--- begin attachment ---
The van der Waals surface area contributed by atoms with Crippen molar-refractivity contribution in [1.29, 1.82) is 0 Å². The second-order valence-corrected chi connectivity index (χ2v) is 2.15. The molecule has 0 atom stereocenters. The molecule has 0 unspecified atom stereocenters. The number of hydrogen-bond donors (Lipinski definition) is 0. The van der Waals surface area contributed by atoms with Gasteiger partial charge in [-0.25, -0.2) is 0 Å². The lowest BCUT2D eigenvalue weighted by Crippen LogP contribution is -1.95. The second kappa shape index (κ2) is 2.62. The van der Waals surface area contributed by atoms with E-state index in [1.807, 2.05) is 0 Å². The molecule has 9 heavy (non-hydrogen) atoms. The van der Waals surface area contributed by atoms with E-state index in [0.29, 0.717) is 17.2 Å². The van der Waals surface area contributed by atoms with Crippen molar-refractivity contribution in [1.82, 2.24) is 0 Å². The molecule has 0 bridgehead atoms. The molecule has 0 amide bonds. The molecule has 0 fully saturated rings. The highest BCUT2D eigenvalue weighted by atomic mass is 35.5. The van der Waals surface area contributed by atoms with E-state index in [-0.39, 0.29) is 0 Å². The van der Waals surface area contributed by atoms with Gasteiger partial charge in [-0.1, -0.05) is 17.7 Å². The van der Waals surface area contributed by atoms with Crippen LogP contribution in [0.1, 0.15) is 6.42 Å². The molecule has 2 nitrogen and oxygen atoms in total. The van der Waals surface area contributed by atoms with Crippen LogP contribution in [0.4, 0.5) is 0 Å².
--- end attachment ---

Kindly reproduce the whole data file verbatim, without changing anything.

The van der Waals surface area contributed by atoms with Crippen molar-refractivity contribution in [1.29, 1.82) is 0 Å². The second-order valence-corrected chi connectivity index (χ2v) is 2.15. The molecule has 0 atom stereocenters. The molecule has 0 unspecified atom stereocenters. The number of hydrogen-bond donors (Lipinski definition) is 0. The van der Waals surface area contributed by atoms with Gasteiger partial charge in [-0.25, -0.2) is 0 Å². The lowest BCUT2D eigenvalue weighted by Crippen LogP contribution is -1.95. The second kappa shape index (κ2) is 2.62. The van der Waals surface area contributed by atoms with E-state index in [1.807, 2.05) is 0 Å². The molecule has 9 heavy (non-hydrogen) atoms. The van der Waals surface area contributed by atoms with E-state index in [0.29, 0.717) is 17.2 Å². The van der Waals surface area contributed by atoms with Crippen molar-refractivity contribution in [1.82, 2.24) is 0 Å². The molecule has 0 bridgehead atoms. The molecule has 0 amide bonds. The molecule has 0 fully saturated rings. The highest BCUT2D eigenvalue weighted by atomic mass is 35.5. The van der Waals surface area contributed by atoms with E-state index in [-0.39, 0.29) is 0 Å². The van der Waals surface area contributed by atoms with Gasteiger partial charge in [-0.1, -0.05) is 17.7 Å². The van der Waals surface area contributed by atoms with Crippen LogP contribution in [0.1, 0.15) is 6.42 Å². The molecule has 2 nitrogen and oxygen atoms in total. The van der Waals surface area contributed by atoms with Crippen LogP contribution in [0.4, 0.5) is 0 Å².